Private Beetle Bailey found comedy in the place of Camp Swampy and skirting his duties. When the comic slips into the Roach Riley-Beetle Bailey strips, they will show the horrors of war that Roach found himself entrenched in.
“Roach has... seen some stuff [laughs]. Like our first arc of Spencer & Locke, I like to leave some room for interpretation for these characters — almost like a Rorschach test — but we’re going to see exactly what turned this goofball private into a deadly killing machine.
Locke, to his credit, had an entire lifetime to grapple with his problems. Roach has been... on more of an accelerated track.”
But while the first arc dealt with a recurring nod to one classic cartoon strip and Frank Miller Sin City comics, we will see an “anything goes” approach as the world of all cartoon strips and recognizable comics are on the table.
“We’ve got a wide world for these characters to explore, with characters like Melinda Mercury, Star Reporter, the city’s power couple Hal and Lana, or even a nod to a certain 5-cent comic strip psychiatrist. And that’s just in our first issue!” Santiago Jr. too does some of his own storytelling and is known to throw in Easter eggs that he comes up with outside of the script.
“The theme of this sequel is all about escalation, and we’re going to be stuffing this book to the gills with as many twisted winks and nods to classic comic strip characters as we can.”
Like the first arc, Spencer & Locke 2 will dive into Locke’s mental health subplot and how he deals with the emotional and professional baggage, as well as answering questions that arise from his traumatic experience.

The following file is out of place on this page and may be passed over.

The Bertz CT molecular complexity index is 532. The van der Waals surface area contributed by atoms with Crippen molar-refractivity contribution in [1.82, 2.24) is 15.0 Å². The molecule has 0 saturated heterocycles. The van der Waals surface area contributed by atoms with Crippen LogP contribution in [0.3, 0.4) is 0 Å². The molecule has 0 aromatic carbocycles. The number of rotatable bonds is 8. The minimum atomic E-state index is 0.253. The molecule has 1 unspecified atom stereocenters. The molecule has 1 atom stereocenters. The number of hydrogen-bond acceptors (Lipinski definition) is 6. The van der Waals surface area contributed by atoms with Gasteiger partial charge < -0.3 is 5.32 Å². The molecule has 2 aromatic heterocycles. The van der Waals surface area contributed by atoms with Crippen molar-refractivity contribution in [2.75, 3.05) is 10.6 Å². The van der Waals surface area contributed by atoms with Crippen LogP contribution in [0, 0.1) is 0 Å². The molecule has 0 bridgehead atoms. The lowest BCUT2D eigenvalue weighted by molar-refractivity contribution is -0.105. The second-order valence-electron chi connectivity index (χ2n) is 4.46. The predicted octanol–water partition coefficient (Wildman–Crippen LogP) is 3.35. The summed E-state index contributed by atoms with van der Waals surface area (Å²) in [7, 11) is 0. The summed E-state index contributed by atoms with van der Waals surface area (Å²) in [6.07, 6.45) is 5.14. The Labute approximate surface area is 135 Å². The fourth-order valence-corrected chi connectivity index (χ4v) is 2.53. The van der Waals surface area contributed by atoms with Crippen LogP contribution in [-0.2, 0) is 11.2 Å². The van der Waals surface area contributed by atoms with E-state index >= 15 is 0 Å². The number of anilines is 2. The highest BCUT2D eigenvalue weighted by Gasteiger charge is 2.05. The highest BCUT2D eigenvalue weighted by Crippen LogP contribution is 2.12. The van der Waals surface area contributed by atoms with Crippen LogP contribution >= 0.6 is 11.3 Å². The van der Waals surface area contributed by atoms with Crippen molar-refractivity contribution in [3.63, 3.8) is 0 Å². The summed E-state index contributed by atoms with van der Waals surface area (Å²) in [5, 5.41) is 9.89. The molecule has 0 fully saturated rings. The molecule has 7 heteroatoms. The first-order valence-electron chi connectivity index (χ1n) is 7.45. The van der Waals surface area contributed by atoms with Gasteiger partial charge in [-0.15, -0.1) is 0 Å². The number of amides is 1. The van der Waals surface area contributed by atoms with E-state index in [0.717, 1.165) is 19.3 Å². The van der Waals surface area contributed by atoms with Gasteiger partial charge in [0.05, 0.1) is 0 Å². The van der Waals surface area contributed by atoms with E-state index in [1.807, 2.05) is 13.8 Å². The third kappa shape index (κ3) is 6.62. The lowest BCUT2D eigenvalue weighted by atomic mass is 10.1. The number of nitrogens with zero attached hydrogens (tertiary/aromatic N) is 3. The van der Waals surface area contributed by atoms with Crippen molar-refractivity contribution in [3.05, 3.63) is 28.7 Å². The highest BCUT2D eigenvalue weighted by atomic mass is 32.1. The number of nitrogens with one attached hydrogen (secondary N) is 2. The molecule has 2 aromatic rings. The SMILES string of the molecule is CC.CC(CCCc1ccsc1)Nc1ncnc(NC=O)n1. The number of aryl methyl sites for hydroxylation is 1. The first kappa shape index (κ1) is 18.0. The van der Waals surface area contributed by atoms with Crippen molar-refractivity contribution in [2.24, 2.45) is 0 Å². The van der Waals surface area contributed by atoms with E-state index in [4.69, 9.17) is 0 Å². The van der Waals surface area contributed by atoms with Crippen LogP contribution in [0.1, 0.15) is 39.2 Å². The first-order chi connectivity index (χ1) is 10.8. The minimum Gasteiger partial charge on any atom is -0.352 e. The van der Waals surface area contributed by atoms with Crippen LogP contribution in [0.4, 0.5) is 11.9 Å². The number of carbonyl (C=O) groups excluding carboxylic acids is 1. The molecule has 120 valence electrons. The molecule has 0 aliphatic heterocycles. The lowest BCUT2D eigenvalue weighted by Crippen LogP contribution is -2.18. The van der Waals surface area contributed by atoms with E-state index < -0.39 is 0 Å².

“As nice a thought as it is in Hollywood, you can’t just shoot your inner demons into submission, you know? So what happens to Locke when his tormentors are gone, and he still feels broken inside? That’s going to really inform his dynamic not just with Spencer, but with everyone around him.”
“What’s also great about this second arc is that we get to broaden our scale from the purely intimate psychodrama of Locke and his immediate family, and spread it out across an entire city. We had a lot of [readers] ask, for example, how someone with such clear mental illness could operate as a police detective. Well, we’re going to be addressing that, as we see that Locke’s vicious streak is going to catch up with him — he’s essentially a high-functioning schizophrenic, but he’s still a schizophrenic, you know? And no matter what comfort Spencer can give Locke in that regard, that stuffed doll is still the equivalent of a Band-Aid on a gunshot wound.”
“So when Locke’s fighting someone as deadly as Roach, he’s going to have to take a hard look in the mirror to decide where he wants to go from here.”
As for the movie, Pepose could not share much, but said Spencer & Locke 2 helps in moving the film in the right direction and that he’s been able to oversee and be involved in pre-production.
“It’s been a wonderful experience being able to actually participate in the development process, making sure our jump to multimedia stays true to our story, while still be accessible to the widest possible audience.”
Check out this exclusive look below at the behind-the-scenes process of how artist Maan House and Pepose created a variant cover for Spencer & Locke 2. Plus, be sure to scope out the other covers by Joe Mulvey and Jorge Santiago Jr. and preview of interior pages colored by Jasen Smith and lettered by Colin Bell in the gallery below.